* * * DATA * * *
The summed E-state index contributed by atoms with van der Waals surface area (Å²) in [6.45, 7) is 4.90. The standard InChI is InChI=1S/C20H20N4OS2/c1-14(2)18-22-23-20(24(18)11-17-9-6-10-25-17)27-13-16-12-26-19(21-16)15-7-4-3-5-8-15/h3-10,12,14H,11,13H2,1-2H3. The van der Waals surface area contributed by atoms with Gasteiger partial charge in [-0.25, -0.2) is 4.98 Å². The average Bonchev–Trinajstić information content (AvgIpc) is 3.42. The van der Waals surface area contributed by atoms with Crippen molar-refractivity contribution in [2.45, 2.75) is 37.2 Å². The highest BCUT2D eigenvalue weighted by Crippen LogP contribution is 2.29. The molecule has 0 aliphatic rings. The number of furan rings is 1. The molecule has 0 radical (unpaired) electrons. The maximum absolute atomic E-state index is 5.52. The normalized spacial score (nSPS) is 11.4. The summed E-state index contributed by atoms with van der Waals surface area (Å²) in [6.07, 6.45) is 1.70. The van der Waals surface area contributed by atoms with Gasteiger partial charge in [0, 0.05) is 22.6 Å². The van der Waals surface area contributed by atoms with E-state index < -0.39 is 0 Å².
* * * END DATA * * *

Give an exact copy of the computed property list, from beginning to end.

The summed E-state index contributed by atoms with van der Waals surface area (Å²) in [6.45, 7) is 4.90. The standard InChI is InChI=1S/C20H20N4OS2/c1-14(2)18-22-23-20(24(18)11-17-9-6-10-25-17)27-13-16-12-26-19(21-16)15-7-4-3-5-8-15/h3-10,12,14H,11,13H2,1-2H3. The van der Waals surface area contributed by atoms with Gasteiger partial charge in [-0.25, -0.2) is 4.98 Å². The average Bonchev–Trinajstić information content (AvgIpc) is 3.42. The van der Waals surface area contributed by atoms with Crippen molar-refractivity contribution in [2.45, 2.75) is 37.2 Å². The highest BCUT2D eigenvalue weighted by Crippen LogP contribution is 2.29. The molecule has 0 aliphatic rings. The number of furan rings is 1. The molecule has 0 radical (unpaired) electrons. The maximum absolute atomic E-state index is 5.52. The normalized spacial score (nSPS) is 11.4. The summed E-state index contributed by atoms with van der Waals surface area (Å²) in [6.07, 6.45) is 1.70. The van der Waals surface area contributed by atoms with Gasteiger partial charge in [0, 0.05) is 22.6 Å². The van der Waals surface area contributed by atoms with E-state index < -0.39 is 0 Å².